The World’s 1st Pediatric Robotic Brain Surgery Has Been Performed On An Oklahoma Girl

The world’s first pediatric patient to receive robotic deep brain stimulation (DBS) is an 8-year-old girl from Oklahoma. Oklahoma Children’s Hospital OU Health and Bethany Children’s Health Centre jointly announced this historic procedure, which has positive implications for the treatment of children with severe neurological problems.

Rapid-onset primary dystonia is a severe neurological movement disease that young pioneer Karleigh Fry has been facing. Due to the involuntary muscle spasms induced by this illness, Karleigh was initially paralyzed and unable to carry out even simple tasks like sitting up by herself or walking. She continued to experience involuntary movements, which often led to self-injury, even though she showed some improvement after taking several medications.

Seeking alternative treatments, Karleigh’s doctors selected her for DBS. Dr. Andrew Jea noted, “This marked the global debut of using a robot from our operating rooms to perform DBS in a child, setting a precedent not only in Oklahoma but also across the United States and worldwide.”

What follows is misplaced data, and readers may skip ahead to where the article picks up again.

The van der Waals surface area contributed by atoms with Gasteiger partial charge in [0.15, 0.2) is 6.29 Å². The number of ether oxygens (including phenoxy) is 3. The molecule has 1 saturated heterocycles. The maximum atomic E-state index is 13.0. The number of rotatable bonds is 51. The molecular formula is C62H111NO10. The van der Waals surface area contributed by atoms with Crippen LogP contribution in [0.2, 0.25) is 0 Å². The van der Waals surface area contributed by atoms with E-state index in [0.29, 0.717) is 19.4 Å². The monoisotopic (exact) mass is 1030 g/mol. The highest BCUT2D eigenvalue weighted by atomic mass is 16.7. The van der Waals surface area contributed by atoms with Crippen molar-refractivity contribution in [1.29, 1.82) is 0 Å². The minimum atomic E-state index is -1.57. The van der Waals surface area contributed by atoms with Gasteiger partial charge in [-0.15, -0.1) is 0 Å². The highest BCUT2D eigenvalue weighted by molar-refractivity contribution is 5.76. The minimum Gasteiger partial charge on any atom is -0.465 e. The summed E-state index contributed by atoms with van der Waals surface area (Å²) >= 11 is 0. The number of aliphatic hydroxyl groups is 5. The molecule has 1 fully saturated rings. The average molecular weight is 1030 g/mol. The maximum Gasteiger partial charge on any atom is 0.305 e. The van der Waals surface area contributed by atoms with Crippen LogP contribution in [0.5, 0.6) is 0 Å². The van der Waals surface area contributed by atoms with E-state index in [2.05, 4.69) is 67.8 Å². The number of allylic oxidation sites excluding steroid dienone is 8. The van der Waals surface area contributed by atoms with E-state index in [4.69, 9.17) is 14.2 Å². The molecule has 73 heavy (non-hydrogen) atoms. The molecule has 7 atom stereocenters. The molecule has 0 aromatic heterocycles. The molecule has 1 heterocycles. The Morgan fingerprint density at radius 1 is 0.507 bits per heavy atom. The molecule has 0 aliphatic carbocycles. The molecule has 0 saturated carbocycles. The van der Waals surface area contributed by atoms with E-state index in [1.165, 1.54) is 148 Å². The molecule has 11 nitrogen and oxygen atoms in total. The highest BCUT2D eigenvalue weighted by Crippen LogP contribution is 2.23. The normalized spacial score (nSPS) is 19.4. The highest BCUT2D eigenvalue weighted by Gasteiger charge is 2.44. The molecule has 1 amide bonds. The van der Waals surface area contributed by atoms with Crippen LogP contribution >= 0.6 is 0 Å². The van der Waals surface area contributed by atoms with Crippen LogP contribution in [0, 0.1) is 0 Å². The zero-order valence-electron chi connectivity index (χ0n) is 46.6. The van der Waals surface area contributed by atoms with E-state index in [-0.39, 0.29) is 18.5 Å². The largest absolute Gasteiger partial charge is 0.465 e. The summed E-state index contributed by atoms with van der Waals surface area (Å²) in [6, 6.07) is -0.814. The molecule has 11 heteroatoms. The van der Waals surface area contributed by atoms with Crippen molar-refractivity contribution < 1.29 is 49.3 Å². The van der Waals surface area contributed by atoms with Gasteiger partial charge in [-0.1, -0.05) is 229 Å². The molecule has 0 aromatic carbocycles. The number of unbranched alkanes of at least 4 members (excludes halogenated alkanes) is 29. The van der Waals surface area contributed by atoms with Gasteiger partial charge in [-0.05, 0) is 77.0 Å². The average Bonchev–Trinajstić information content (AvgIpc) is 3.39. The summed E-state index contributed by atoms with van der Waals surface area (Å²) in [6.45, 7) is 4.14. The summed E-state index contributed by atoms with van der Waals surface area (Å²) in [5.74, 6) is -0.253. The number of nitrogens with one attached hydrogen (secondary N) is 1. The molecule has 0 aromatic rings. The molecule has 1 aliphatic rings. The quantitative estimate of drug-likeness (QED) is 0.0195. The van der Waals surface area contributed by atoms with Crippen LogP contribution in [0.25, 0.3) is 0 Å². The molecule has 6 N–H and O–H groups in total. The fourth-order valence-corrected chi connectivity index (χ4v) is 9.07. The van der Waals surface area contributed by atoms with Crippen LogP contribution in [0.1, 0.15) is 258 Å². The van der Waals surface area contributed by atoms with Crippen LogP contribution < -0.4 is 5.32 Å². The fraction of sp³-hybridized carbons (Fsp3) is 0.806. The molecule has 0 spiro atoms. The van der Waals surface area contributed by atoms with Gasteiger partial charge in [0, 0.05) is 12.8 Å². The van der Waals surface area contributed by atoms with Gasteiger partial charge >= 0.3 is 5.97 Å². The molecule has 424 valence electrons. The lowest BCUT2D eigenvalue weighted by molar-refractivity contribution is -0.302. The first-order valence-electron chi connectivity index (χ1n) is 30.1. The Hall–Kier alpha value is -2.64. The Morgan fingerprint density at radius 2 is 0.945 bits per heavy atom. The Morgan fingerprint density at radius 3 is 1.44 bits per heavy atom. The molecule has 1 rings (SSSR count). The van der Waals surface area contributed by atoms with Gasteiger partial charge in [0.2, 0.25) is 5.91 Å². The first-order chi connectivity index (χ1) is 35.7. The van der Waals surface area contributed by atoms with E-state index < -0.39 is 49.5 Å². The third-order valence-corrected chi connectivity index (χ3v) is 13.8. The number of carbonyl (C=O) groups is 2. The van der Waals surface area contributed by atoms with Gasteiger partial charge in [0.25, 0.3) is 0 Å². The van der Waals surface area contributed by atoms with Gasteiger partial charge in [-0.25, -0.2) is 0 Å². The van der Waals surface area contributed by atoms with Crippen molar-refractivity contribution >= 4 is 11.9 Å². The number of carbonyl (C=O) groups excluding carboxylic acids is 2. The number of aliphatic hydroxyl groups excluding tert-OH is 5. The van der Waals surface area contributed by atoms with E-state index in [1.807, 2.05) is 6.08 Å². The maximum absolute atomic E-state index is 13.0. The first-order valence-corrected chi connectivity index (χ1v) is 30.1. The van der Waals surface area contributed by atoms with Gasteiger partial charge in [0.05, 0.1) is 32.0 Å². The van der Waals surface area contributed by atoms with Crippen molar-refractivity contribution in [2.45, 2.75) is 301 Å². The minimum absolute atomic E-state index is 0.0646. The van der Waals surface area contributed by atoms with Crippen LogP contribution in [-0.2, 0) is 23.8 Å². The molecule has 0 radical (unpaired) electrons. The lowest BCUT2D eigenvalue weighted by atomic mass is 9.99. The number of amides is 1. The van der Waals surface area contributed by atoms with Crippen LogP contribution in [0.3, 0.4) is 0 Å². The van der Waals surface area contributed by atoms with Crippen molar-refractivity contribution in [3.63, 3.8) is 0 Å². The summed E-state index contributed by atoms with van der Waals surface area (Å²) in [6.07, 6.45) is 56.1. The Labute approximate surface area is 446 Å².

Deep brain stimulation is a high-tech surgical technique that involves implanting tiny cables, called electrodes or leads, in particular brain regions. These electrodes link to a small implanted device in the upper chest called a neurostimulator. By delivering electrical impulses to the brain, the neurostimulator aids in regulating abnormal signals linked to ailments like Tourette’s syndrome, Parkinson’s disease, and epilepsy. According to Johns Hopkins Medicine, these disorders include disordered electrical signals in the parts of the brain that control movement.

While DBS is not a cure, it can significantly improve a patient’s quality of life by reducing symptoms like tremors and involuntary movements by stopping these abnormal signals.

It is a revolutionary step forward to perform DBS treatments with robotics. According to OU Health, a robot improves “surgical precision and safety,” offering a more precise and regulated surgical procedure.

Karleigh’s surgery was conducted in two stages. Initially, the procedure occurred at Oklahoma Children’s Hospital, followed by her transfer to Bethany Children’s Health Center for comprehensive post-operative care and pediatric rehabilitation. The results were remarkable. Minutes after activation, Karleigh showed significant improvement. OU Health reported that she could lower and relax her arms, a movement previously impossible. This improvement extended to her speech, which also showed signs of enhancement.

Trisha Fry, Karleigh’s mother, expressed her gratitude and relief. “Her arms used to lock up to the point we would put socks on her hands because she would scratch her neck,” she explained. “There’s been some improvements, even from the moment they turned it on. She is even using her voice a little bit more, and we can make out some of her words,” she added.

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